Mike Callaway, Director of Squash at The Club@800, Rye Brook, NY
How did you get involved with squash?
Before I played squash I was a gymnast but I stopped at the age of 12 due to training 30 hours per week and school work—it was impossible to keep going. My school in England had squash courts and a center opened just after I took up the sport and offered group lessons.
Who was your first teacher?
My first real teacher was Richard Millman, who was based at Wotton Court in Warwickshire where a lot of good players came from. I remember watching junior national squads being run there with Jonah Barrington. As I developed as a squash player, I went to different coaches to learn different aspects of the game, but I enjoyed traveling down to Essex to work with Paul Wright who was the current England National Coach. Later I worked with David Pearson through my work as a Regional Performance Coach.
Do you play other sports?
Finding time to play other sports when you have a young family and own your own business is tough on time, but my son Harrison now plays squash and has also taken up golf, so I get to play with him which is very rewarding. I purchased a road bike last year with the plan of joining Bryan Patterson and CitySquash on their ride across America but, again, time did not allow—but I would love to do that ride some day.
Do you still compete?
I have not competed since I was 37 when I played US Nationals, reaching the semifinals, but I hope to play at the World Masters in Birmingham next year as it is at my first club as a professional (Edgbaston Priory) and also the University of Birmingham where I went to college.
What do you see as the keys to growing squash in the U.S., both on the junior and professional levels?
The junior scene has really changed in the 12 years that I have been based in the States. When I arrived, squash was a seasonal sport. Now it’s played all year round with more players coming from the public school systems, especially due to the efforts of urban squash programs. I think the limiting factor, currently, for juniors is lack of courts, especially if the sport is to grow to a larger national population. At my club we coach public and private schools from Elementary to High School level.
We have great tournaments in this country and they are well set up for the public— just look at the U.S. Open in Philadelphia— but we need to attract more people to these events. Streaming of these events via the internet makes the sport more accessible for many at minimum cost. A lot of pros are based here, and it would be great to see a professional league like the ones in Europe. Watching high level squash always inspires me to higher standards. We stream the live matches on a screen at the club for our members to see, and it’s a great advertisement for our gym members who currently don’t play squash.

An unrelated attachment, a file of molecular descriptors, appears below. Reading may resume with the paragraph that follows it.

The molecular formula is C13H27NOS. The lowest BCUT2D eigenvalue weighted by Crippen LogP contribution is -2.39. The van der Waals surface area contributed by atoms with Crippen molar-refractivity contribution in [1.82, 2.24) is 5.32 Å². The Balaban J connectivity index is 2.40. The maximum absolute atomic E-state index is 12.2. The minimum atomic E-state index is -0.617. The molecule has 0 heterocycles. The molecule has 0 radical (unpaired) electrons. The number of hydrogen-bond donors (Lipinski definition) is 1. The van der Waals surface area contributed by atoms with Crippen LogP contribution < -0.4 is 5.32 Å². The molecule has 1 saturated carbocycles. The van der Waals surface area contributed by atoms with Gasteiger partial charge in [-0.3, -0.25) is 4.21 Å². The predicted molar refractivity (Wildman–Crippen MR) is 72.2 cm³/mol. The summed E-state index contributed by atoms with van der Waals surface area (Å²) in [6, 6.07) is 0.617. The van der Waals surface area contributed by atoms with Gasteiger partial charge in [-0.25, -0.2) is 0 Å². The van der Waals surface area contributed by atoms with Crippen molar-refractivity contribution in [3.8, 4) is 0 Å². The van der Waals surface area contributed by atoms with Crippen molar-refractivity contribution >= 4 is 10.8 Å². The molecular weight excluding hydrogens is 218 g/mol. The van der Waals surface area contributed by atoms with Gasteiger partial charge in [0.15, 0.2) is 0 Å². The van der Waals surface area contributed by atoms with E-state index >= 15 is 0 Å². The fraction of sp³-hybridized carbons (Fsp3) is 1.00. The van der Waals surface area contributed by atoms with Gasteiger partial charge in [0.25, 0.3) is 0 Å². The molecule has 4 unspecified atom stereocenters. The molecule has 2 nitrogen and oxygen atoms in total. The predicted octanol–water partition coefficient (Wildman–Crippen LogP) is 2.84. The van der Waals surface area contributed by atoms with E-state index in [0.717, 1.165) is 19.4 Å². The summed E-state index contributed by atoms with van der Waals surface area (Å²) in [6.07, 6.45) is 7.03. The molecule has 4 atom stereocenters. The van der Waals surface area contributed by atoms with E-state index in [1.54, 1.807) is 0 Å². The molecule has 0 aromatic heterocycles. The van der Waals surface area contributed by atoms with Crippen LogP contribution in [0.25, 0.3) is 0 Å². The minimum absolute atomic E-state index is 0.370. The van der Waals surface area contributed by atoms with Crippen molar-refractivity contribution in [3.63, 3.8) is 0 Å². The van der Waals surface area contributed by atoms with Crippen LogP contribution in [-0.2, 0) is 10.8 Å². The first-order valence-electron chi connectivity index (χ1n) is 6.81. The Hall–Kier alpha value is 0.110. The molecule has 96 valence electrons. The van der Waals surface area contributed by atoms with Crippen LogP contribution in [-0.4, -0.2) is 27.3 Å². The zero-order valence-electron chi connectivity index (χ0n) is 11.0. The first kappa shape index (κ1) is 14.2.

Scholastic (team/school) squash is gaining in popularity, especially in your region. What do you see as the biggest benefits of the team game?
Many of the private schools in the area have their own courts and have hired top level coaches to work with their teams, such as Suzie Pierrepont at Greenwich Academy and Raj Nanda and Gina Stoker at Hackley. Playing squash every day at school gives a player a great opportunity to improve, when they have the right competition around them and a structured program to develop around. Playing squash at college is a fantastic experience in this country and one that players remember all their lives, and school squash helps them prepare for this experience.
Your Convent of the Sacred heart squad have dominated the U.S. Middle school Championships, to what do you owe that success?
Luck and being in the right place at the right time. Convent of the Sacred Heart has been very fortunate to have some great players over the last few seasons and the introduction of the Middle School Championships is a great way to build the sport. As we have no courts of our own, and only two courts at Club @ 800, the top six middle school players train with our varsity program before school at Brunswick, and tougher competition definitely brings the girls on. We have also had great support from the Head of the school, and Middle school, the athletic director and my assistant Shahid Khan, to go that extra mile for the program. The school has now purchased land and plans to build courts soon.
Among the other’s in the U.S., whom do you look to as the ideal teaching pro?
I love to work with Mike Way, the current coach at Harvard. He keeps things simple and simple things work well under pressure. Paul Assaiante is the greatest manager I know; his book was a fantastic insight into “coach” and the Trinity set up.
Who is your favorite PSA/ WISPA pro to watch?
Being from England I have a lot of respect for Nick Matthew knowing all the hard work that he has put in to becoming World No. 1. Ramy [Ashour] is fantastic to watch, especially when he and Nick are on the top of their games. On the women’s side, Nicol David is just so strong on the volley, taking the ball early—I admire her a lot.
What’s your favorite shot?
My favorite shot has to be a volley drop, the combination of taking the ball early and short to work your opponent and then push them to the back again with a deep volley gives me a lot of satisfaction. As the game has changed I also use a lot more angles off the volley now.